The title is probably misleading, but this is a lesson I needed to talk about.

I wrote out some simple code for the quadrature over the reference triangle last time, which involves a double loop. To my chagrin, my immediate reaction to speeding up the code was to put it into Cython, and give it some type declaration.

This did speed up my integrals, but not as much as vectorization. By simply condensing one of the loops into a dot product, and using vector-function evaluation, I sped up my code a substantial amount, especially with higher order integration of “hard” functions.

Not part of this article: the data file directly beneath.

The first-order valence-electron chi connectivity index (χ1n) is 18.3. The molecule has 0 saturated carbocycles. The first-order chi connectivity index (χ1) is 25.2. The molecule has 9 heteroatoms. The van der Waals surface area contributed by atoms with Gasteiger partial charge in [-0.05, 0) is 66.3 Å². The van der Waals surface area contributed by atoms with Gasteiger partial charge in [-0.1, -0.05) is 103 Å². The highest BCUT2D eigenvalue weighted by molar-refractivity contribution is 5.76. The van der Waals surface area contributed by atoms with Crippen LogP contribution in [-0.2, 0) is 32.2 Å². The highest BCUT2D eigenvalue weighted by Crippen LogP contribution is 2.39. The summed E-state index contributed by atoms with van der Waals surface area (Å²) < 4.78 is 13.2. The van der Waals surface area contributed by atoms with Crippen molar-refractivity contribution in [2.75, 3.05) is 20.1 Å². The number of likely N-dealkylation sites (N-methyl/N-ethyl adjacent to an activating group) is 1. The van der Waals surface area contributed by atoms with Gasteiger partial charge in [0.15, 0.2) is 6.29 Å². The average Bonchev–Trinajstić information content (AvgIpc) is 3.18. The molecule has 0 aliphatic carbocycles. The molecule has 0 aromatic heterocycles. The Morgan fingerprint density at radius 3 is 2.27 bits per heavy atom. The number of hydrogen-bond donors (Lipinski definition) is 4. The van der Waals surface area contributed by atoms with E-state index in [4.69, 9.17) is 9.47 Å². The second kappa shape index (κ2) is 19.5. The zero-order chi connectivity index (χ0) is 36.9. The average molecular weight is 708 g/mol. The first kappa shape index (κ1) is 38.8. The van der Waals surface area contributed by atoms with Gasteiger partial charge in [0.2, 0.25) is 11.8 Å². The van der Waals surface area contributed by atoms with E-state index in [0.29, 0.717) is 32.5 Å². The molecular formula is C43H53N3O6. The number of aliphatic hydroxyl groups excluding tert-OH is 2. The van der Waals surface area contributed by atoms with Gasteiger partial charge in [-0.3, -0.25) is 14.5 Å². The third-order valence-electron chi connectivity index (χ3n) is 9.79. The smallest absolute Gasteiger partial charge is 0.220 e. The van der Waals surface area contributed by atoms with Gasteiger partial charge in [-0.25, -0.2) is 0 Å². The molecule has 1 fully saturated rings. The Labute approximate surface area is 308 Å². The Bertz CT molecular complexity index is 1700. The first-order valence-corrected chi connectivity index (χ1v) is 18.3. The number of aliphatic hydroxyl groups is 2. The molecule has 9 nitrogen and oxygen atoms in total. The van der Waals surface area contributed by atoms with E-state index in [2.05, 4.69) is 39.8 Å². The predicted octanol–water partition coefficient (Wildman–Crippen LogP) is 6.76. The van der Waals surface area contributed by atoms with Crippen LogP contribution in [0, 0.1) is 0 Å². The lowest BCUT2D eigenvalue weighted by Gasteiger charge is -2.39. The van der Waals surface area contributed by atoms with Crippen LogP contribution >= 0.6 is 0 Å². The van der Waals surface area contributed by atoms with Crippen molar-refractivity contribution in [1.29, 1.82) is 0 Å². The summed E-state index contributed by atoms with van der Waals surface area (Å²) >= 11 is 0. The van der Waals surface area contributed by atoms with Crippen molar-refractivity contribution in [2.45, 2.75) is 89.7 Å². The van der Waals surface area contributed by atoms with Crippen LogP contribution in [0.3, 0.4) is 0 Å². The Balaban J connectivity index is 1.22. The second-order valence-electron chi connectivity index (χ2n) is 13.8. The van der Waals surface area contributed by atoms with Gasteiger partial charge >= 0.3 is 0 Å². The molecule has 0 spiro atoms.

`def quadtriangle_vector(f, w00, w10, x00, x10):`

total = 0

for i in range(len(w00)):

total += w00[i] * np.dot(w10 / 2, f([(1 + x00[i]) * (1 - x10) / 2 - 1, x10]))

return total

To see what I mean, consider the following function

`from scipy.special import eval_jacobi as jac`

def f(x):

return jac(2, 1, 1, np.sin(x[0] - x[1]))

p = 20

x00, w00 = rj(p + 1, 0, 0)

x10, w10 = rj(p + 1, 1, 0)

The speedup I get is staggering.

`%timeit quadtriangle(f, w00, w10, x00, x10)`

3.11 ms ± 24.9 µs per loop (mean ± std. dev. of 7 runs, 100 loops each)

%timeit quadtriangle_vector(f, w00, w10, x00, x10)

348 µs ± 1.67 µs per loop (mean ± std. dev. of 7 runs, 1000 loops each)

Also, I tried to fully vectorize by removing the outer-loop. This actually slowed down the code a bit. Maybe I did it wrong? But for now, I’m decently happy with the speed.